Frequently Asked Questions on the Artificial Pancreas Project

What specific roles will each of the partners in this project play?

Animas (a Johnson & Johnson company that manufactures insulin delivery systems) will be responsible for the overall delivery of the objective of this partnership: a first-generation artificial pancreas system.  JDRF, which was the catalyst for the project, will provide funding, sit on a steering committee with Animas overseeing the project, and facilitate collaboration with the JDRF Artificial Pancreas Consortium for further computer software development and clinical trials.

How exactly will this system work?

This first-generation system will use a CGM device and an insulin pump.  The wearer will still need to manually instruct the pump to deliver insulin at times, such as around meals, and adjust insulin delivery rates based on activity, illness and other variables.  But the system would “treat to range,” that is, try to keep blood sugar within a set range between, for example, 80 mg/dL and 180mg/dL by automatically increasing insulin delivery when it senses blood glucose going above the high end of the range, and slowing down or turning off insulin delivery when it sensed blood glucose levels moving below the low end of the range. 

Is this an artificial pancreas?

This is a first-generation system.  It will be partially automated, coordinating an insulin pump with a continuous glucose monitor (CGM). The CGM will continuously read glucose levels and transmit those readings to an insulin pump, which delivers insulin through a small tube or patch on the body.  The pump will house a sophisticated computer program that would automatically calculate the necessary amount of insulin, based on the CGM’s glucose readings, and deliver insulin if blood glucose is too high.  It will slow or stop insulin delivery if it detects the blood sugar level is going too low.  This partial automation will allow for improved safety while delivering significant clinical benefit.  In essence, it will perform a similar function as the human pancreas by controlling insulin delivery dependent on glucose levels in the blood.  So while not yet a fully automated system, it represents a significant step forward in diabetes management, and could provide immediate benefits in terms of blood  sugar control, while minimizing dangerous highs and lows.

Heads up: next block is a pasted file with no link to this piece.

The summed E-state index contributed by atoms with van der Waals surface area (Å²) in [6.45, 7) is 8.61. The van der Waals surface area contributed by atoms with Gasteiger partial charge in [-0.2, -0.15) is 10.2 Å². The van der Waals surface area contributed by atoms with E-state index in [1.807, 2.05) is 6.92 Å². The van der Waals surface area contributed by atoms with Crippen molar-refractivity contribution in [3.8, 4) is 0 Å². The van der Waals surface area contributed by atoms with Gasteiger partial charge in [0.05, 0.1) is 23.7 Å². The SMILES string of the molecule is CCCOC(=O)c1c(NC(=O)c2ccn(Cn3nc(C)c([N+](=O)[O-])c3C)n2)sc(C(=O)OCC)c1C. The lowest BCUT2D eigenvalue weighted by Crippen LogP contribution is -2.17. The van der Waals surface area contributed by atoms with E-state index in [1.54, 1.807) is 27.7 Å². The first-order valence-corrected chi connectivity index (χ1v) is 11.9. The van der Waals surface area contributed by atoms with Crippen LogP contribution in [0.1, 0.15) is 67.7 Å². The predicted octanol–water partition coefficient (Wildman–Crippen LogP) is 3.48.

Will this system help improve glucose control?

The computer software that will run this system is still being developed, which makes it difficult to predict what the outcomes of using this system will be, but we believe even this first-generation system will help many more people with diabetes achieve target A1c’s of 7% or lower currently do so today.  Most important, we believe it will do that with far fewer low blood sugar problems.

Who will supply the CGM for this system?

DexCom will supply the CGM for this first generation system, through an arrangement with Animas.

Who is developing the computer program (algorithm) for this system?

Animas will determine the program to be used, either developing its own, or perhaps licensing software developed by researchers in JDRF’s Artificial Pancreas Consortium. 

Can people specifically earmark donations to JDRF to this project?

Absolutely.  Your local JDRF chapter can do that – or you can visit the JDRF website,

Why do people with diabetes want an artificial pancreas?

The near-term impact on quality of life that even a partially automated artificial pancreas system can have is huge.  And people with type 1 diabetes understand that.  As a result, many people really do want an artificial pancreas system.  Both our own research experience, and that of the multiple partners we have worked with in industry and academia over the past few years tells us that.  But our work on an artificial pancreas has in no way precluded us from continuing to focus on cures for diabetes and its complications.  The majority of our research funding goes to what would be traditionally thought of as “cures,” while other research we fund will have a shorter-term impact, keeping people healthy until a cure is found.

What do you mean when you say this is a first generation artificial pancreas?